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China Loses ‘World Factory’ Image as Industry Slides


A Chinese national flag flies at the headquarters of the People's Bank of China, the country's central bank, in Beijing, Jan. 19, 2016.

A Chinese national flag flies at the headquarters of the People's Bank of China, the country's central bank, in Beijing, Jan. 19, 2016.

China's economy grew 6.9 percent in 2015, the slowest full-year growth for the Asian economic powerhouse in 25 years. Data released Tuesday also suggest the country is shedding its image as the "world's factory," and highlight the growing importance of the service sector.

China’s auditors said the service sector has replaced manufacturing as the most important contributor to the economy. The service industry contributed more than 50 percent of the GDP in 2015, Wang Baoan, head of the National Statistics Bureau, said while releasing the annual growth report.

The manufacturing sector, which has been the bulwark for China’s “economic miracle”, fell dramatically by 2.4 percent to 7 percent in 2015 as compared to the previous year.

FILE - Employees work on a FiberHome Technologies Group factory production line in Wuhan, Hubei province, China, July 27, 2015.

FILE - Employees work on a FiberHome Technologies Group factory production line in Wuhan, Hubei province, China, July 27, 2015.

Service sector doing well

Chinese Premier Li Keqiang has emphasized the growth in domestic consumption and the service sector to offset the decline in manufacturing and exports. The service sector has grown significantly, emerging as a major job creator.

But analysts said the service sector, which is based on domestic consumption, cannot be relied on for long-term growth. No country can grow on the strength of consumption if its productivity is sliding, they said.

"By itself, consumption growth will not drive the long-term growth of Chinese economy," said Xu Bin, professor of economics and finance at the China Europe International Business School in Shanghai.

“Long term growth is only possible with higher productivity. It’s only in the short term that consumption growth can be useful,” Xu said.

Lowered industrial growth statistics suggested that many more factories, or departments within them, were closing across China than what has been reported publicly, analysts said.

Sectors like mining and electricity generation, which employ over 30 million people, are also experiencing a major slowdown.

FILE - Miners wait in lines to shower during a break near a coal mine in Heshun county, Shanxi province, Dec. 5, 2014.

FILE - Miners wait in lines to shower during a break near a coal mine in Heshun county, Shanxi province, Dec. 5, 2014.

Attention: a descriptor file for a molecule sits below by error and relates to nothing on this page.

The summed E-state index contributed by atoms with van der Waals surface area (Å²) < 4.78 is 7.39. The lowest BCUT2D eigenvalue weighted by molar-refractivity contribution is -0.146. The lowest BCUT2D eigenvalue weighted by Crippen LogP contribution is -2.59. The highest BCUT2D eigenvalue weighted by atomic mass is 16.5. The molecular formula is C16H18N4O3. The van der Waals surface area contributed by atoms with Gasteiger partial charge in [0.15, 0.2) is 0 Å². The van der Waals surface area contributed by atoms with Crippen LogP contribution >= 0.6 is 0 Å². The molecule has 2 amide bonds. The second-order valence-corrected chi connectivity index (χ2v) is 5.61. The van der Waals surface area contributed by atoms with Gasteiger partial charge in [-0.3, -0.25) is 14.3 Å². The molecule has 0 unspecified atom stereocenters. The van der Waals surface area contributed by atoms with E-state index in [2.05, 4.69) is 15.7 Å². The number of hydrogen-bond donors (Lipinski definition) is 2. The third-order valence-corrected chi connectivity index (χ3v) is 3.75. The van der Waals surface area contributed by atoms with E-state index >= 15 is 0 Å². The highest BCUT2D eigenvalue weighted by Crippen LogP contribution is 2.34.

Slower economic growth in many areas

Mining output slipped to a mere 2.7 percent last year from 4.5 percent in 2014. The growth in electricity consumption, a crucial aspect of industrial output, decelerated to 1.4 percent compared to 3.2 percent in 2014.

Middle-class Chinese are spending hugely on education, health and tourism, Xu said. These segments of the service industry have been supported by the high-paced growth in online shopping and online banking activities.

"E-commerce is the biggest economic driver in China today. It has emerged as the center of convergence of all kinds of services, and the biggest job creator," said Ernie Diaz, consultant with China Digital Review. "Online shopping has made it possible to get almost anything in second- and third-tier cities, and helping their growth."

China reacts to slowing of growth

Chinese President Xi Jinping tried to soften the bad news, saying the economy has entered a new stage of slower, but more resilient growth. He asked officials to make innovation the pivot of economic development besides encouraging domestic consumption and service sector growth, the official Xinhua news agency reported.

Stock indexes in Shanghai, Hong Kong surge

The year-end figures for the world's second biggest economy only just missed policymakers' target of around 7 percent full-year growth for 2015, a fact that may ease investors' concerns as Beijing struggles to move from an investment- and export-driven economy to one driven by consumer demand.

Stock indexes in Shanghai and Hong Kong surged on the news, rebuffing some investors' fears that China's growth would be even slower.

Despite China's slowing economic fortunes, Beijing's advance is still sharply higher than in Western economies.

The United States, the world's largest economy, recorded 2 percent growth in the July-to-September period last year, while Europe's 19-nation bloc that uses the euro currency advanced just three-tenths of a percent in the same quarter.

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